These books may be on the  materials and structural elements like decoration, foundations, walls, columns, arches and domes, roofs, floors, and ceilings. This includes all types of buildings: public structures for agriculture, greenhouses, government buildings, civic center buildings, transportation, industrial buildings, prisons and correctional facilities, park structures, and recreational buildings.

Other types of structures books in this section examine could be religious buildings like temples, shrines, mosques, synagogues, churches, chapels, abbeys, and cathedrals. Educational and research buildings like conservatories, elementary and secondary school buildings, college and university buildings, laboratories, museums and galleries, and libraries. Residential buildings, homes, cabins, houseboats, mobile homes, castles, and palaces, and books on the design and decoration of structures and accessories such as interior architectural elements.

Recommended books in architecture:

  • ABC of Architecture by James F. O’Gorman
  • A White House of Stone: Building America’s First Ideal in Architecture by William Seale
  • Designing Your Perfect House: Lessons from an Architect by William J. Hirsch

730 Sculpture and related arts

Sculpture of all sorts of shapes and subject matter go in this section. This includes appreciation of the artform and critical appraisals. The related plastic arts go here too. Techniques for these art forms would include direct-metal sculpture, molding, casting, carving and chiseling.  You would place books on sculpture maintenance and repair here too. Any histories of sculpture would be shelved here too.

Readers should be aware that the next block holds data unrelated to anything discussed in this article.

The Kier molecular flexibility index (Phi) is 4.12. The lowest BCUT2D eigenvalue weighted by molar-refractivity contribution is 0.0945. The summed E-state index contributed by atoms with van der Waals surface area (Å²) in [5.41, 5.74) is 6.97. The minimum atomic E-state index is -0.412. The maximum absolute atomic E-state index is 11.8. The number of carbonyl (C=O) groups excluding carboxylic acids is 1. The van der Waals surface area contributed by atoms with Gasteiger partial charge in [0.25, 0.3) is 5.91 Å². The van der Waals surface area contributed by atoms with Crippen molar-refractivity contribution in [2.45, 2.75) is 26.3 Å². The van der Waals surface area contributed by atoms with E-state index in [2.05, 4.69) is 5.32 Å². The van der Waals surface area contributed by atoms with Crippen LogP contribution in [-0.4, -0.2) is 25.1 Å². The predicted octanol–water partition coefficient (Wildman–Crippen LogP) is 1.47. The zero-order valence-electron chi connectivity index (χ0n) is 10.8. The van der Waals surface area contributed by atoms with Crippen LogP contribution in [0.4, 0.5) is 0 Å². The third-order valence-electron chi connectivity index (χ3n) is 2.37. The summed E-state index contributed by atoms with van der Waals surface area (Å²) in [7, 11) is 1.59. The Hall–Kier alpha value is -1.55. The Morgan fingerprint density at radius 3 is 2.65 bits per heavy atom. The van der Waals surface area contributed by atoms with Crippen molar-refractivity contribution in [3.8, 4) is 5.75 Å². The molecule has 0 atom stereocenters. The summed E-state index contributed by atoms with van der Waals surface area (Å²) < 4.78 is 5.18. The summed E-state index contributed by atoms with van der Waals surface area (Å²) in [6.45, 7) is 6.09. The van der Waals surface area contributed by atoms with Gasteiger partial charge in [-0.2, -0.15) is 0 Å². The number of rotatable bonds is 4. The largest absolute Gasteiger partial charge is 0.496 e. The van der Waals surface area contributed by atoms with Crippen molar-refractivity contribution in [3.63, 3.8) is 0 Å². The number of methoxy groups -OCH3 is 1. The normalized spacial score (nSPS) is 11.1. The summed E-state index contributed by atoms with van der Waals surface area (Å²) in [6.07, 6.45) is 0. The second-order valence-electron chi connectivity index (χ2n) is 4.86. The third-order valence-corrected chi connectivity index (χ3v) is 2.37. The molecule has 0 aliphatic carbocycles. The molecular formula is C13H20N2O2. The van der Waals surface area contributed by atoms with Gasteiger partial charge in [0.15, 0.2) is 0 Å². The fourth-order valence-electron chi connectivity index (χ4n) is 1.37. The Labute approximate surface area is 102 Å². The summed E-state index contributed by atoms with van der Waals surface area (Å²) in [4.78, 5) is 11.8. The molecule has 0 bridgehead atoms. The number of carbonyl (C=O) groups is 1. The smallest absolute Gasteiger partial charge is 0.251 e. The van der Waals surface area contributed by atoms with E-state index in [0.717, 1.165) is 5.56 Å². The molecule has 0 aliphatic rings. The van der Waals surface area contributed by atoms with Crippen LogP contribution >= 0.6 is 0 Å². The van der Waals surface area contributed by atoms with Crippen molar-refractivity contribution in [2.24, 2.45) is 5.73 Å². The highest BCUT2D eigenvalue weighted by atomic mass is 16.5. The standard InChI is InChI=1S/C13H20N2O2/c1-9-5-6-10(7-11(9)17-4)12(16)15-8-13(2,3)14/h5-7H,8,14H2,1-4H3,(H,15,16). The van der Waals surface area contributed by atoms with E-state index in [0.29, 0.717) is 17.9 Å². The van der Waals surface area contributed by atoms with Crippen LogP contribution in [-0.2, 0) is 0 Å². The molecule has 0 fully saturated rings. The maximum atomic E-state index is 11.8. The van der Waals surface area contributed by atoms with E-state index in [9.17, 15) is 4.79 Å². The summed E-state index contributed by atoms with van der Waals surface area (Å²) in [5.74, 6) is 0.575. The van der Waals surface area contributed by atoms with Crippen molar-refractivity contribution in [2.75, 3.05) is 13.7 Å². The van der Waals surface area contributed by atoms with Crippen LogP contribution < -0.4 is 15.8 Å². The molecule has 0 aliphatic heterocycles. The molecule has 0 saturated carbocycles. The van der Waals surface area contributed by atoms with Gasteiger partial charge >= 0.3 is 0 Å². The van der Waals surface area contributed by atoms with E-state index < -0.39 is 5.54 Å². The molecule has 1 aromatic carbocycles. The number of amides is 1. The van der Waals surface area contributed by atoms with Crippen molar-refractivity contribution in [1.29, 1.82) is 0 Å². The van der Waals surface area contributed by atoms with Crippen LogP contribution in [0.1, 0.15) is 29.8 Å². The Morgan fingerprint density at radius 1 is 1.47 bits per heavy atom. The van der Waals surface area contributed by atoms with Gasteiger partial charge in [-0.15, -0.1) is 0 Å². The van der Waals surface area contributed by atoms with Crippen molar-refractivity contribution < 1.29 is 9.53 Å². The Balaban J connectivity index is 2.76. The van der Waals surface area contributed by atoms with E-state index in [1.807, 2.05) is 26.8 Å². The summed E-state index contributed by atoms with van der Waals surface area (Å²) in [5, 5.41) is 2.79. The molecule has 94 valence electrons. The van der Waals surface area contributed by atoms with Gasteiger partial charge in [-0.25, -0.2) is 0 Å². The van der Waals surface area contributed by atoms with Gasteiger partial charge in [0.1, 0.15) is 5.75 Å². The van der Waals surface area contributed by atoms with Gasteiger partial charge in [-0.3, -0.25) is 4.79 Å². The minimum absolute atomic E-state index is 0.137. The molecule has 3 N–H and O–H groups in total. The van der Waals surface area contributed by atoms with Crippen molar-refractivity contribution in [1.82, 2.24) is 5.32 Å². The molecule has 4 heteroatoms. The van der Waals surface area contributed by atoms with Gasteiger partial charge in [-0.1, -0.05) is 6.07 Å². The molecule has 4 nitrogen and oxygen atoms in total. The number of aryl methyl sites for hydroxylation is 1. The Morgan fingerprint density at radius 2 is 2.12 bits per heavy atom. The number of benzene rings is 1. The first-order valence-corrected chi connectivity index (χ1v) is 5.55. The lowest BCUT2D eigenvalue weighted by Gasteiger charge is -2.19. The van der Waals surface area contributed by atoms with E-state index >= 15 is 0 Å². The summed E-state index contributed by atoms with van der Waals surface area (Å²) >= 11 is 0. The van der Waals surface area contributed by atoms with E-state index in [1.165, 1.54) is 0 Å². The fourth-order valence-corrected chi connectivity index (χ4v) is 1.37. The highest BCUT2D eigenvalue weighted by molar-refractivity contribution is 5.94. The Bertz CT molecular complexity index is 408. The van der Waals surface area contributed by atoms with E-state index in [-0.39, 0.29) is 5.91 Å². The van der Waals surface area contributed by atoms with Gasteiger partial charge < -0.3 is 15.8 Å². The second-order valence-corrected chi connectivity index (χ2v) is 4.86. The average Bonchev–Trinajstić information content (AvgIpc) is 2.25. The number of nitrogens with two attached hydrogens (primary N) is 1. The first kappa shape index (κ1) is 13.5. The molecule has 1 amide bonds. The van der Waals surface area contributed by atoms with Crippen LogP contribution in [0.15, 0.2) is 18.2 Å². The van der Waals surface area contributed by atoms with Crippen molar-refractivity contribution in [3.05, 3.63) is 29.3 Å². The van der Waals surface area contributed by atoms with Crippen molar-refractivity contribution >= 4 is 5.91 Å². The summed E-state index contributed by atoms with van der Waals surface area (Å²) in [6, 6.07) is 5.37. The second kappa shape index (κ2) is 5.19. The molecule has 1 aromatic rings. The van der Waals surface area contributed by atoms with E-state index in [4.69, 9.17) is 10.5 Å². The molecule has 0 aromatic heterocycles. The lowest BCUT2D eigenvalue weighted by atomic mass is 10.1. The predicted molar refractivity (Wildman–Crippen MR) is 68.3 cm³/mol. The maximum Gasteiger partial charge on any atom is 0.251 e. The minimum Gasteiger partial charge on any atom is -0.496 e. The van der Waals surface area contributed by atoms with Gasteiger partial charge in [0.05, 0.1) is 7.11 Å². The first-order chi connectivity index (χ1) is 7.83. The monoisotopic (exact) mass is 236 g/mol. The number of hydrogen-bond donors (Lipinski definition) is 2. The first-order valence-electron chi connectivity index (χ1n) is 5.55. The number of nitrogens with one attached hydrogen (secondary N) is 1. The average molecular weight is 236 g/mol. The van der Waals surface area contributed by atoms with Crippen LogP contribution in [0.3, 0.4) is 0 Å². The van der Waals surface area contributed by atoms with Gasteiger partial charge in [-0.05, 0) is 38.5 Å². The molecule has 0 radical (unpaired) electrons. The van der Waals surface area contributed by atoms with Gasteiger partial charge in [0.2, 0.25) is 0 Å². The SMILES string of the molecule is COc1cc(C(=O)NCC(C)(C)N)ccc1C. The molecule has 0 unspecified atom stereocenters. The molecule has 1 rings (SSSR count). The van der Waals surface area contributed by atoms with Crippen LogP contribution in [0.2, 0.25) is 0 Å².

Other topics for these books are carving and carvings of precious and semi-precious stones, wood, stone, ivory, bone, shell, ice, soap, and paper. Numismatics (the study or collection of coins, paper currency, and medals) and sigillography (study of seals used to authenticate documents) also go in this category. Sigillography is about amulets, talismans, buttons, counters, tokens, engraved seals, stamps and coins. Ceramic arts have books on pottery, porcelain, earthenware or stoneware and the techniques, procedures, equipment, and materials needed to produce them.

Artistic works with enamels like ronde bosse and cloisonné, mosaics, ornamental bricks and tile are in sculpture. Art metalwork like goldsmithing, silversmithing, jewelry, clocks and watches, ironwork, copper, and arms and armor all belong in the 730s too.

Recommended books in sculpture:

  • How to Look at Sculpture by David Finn
  • Star Wars Origami: 36 Amazing Paper-Folding Projects from a Galaxy Far, Far Away…by Chris Alexander
  •  The Spirit of Ceramic Design: Cultivating Creativity with Clay by Robert Piepenburg

740 Graphic arts and decorative arts

decorative arts

This may have been the most popular nonfiction section with my school-kid crowd, no matter the grade level. Books on drawing,  lessons, techniques, use of perspective, and drawing by subject like plants, human figures, or animals go under graphic and decorative arts. Comic books; graphic novels; fotonovelas; cartoons; caricatures; and comic strips are shelved  here as well as books on their design and production. Similarly, books on graphic design, illustration, and commercial art, silhouettes, and collections of drawings are shelved here too.